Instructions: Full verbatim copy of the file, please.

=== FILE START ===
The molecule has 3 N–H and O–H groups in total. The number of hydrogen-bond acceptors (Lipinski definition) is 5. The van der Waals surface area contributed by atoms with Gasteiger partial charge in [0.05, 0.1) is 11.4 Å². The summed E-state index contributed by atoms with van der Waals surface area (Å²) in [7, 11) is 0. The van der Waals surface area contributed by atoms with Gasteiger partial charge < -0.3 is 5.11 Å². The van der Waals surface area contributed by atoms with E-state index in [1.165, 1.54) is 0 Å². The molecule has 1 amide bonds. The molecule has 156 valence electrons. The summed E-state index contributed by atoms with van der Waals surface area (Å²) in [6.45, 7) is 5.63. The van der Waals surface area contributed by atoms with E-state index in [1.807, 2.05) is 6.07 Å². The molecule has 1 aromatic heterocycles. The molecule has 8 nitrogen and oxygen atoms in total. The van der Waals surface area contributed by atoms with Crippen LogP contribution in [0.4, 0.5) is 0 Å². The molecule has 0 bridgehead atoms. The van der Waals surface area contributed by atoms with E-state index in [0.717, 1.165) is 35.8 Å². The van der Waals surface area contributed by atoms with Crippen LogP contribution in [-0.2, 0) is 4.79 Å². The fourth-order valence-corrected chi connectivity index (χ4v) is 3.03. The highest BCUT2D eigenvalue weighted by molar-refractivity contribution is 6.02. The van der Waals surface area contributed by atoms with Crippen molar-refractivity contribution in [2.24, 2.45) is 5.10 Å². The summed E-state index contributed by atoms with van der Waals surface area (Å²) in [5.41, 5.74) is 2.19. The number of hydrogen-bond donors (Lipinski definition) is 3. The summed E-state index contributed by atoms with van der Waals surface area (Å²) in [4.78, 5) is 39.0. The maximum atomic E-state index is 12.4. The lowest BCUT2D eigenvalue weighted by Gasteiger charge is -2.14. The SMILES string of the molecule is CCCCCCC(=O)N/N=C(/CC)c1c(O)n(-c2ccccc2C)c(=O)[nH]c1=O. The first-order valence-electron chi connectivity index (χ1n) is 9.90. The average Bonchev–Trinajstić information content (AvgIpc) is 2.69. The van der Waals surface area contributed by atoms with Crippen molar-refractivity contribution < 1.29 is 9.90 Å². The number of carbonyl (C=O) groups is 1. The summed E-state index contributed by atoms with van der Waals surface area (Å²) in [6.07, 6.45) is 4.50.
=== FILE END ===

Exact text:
The molecule has 3 N–H and O–H groups in total. The number of hydrogen-bond acceptors (Lipinski definition) is 5. The van der Waals surface area contributed by atoms with Gasteiger partial charge in [0.05, 0.1) is 11.4 Å². The summed E-state index contributed by atoms with van der Waals surface area (Å²) in [7, 11) is 0. The van der Waals surface area contributed by atoms with Gasteiger partial charge < -0.3 is 5.11 Å². The van der Waals surface area contributed by atoms with E-state index in [1.165, 1.54) is 0 Å². The molecule has 1 amide bonds. The molecule has 156 valence electrons. The summed E-state index contributed by atoms with van der Waals surface area (Å²) in [6.45, 7) is 5.63. The van der Waals surface area contributed by atoms with E-state index in [1.807, 2.05) is 6.07 Å². The molecule has 1 aromatic heterocycles. The molecule has 8 nitrogen and oxygen atoms in total. The van der Waals surface area contributed by atoms with Crippen LogP contribution in [0.4, 0.5) is 0 Å². The molecule has 0 bridgehead atoms. The van der Waals surface area contributed by atoms with E-state index in [0.717, 1.165) is 35.8 Å². The van der Waals surface area contributed by atoms with Crippen LogP contribution in [-0.2, 0) is 4.79 Å². The fourth-order valence-corrected chi connectivity index (χ4v) is 3.03. The highest BCUT2D eigenvalue weighted by molar-refractivity contribution is 6.02. The van der Waals surface area contributed by atoms with Crippen molar-refractivity contribution in [2.24, 2.45) is 5.10 Å². The summed E-state index contributed by atoms with van der Waals surface area (Å²) in [5.41, 5.74) is 2.19. The number of hydrogen-bond donors (Lipinski definition) is 3. The summed E-state index contributed by atoms with van der Waals surface area (Å²) in [4.78, 5) is 39.0. The maximum atomic E-state index is 12.4. The lowest BCUT2D eigenvalue weighted by Gasteiger charge is -2.14. The SMILES string of the molecule is CCCCCCC(=O)N/N=C(/CC)c1c(O)n(-c2ccccc2C)c(=O)[nH]c1=O. The first-order valence-electron chi connectivity index (χ1n) is 9.90. The average Bonchev–Trinajstić information content (AvgIpc) is 2.69. The van der Waals surface area contributed by atoms with Crippen molar-refractivity contribution < 1.29 is 9.90 Å². The number of carbonyl (C=O) groups is 1. The summed E-state index contributed by atoms with van der Waals surface area (Å²) in [6.07, 6.45) is 4.50.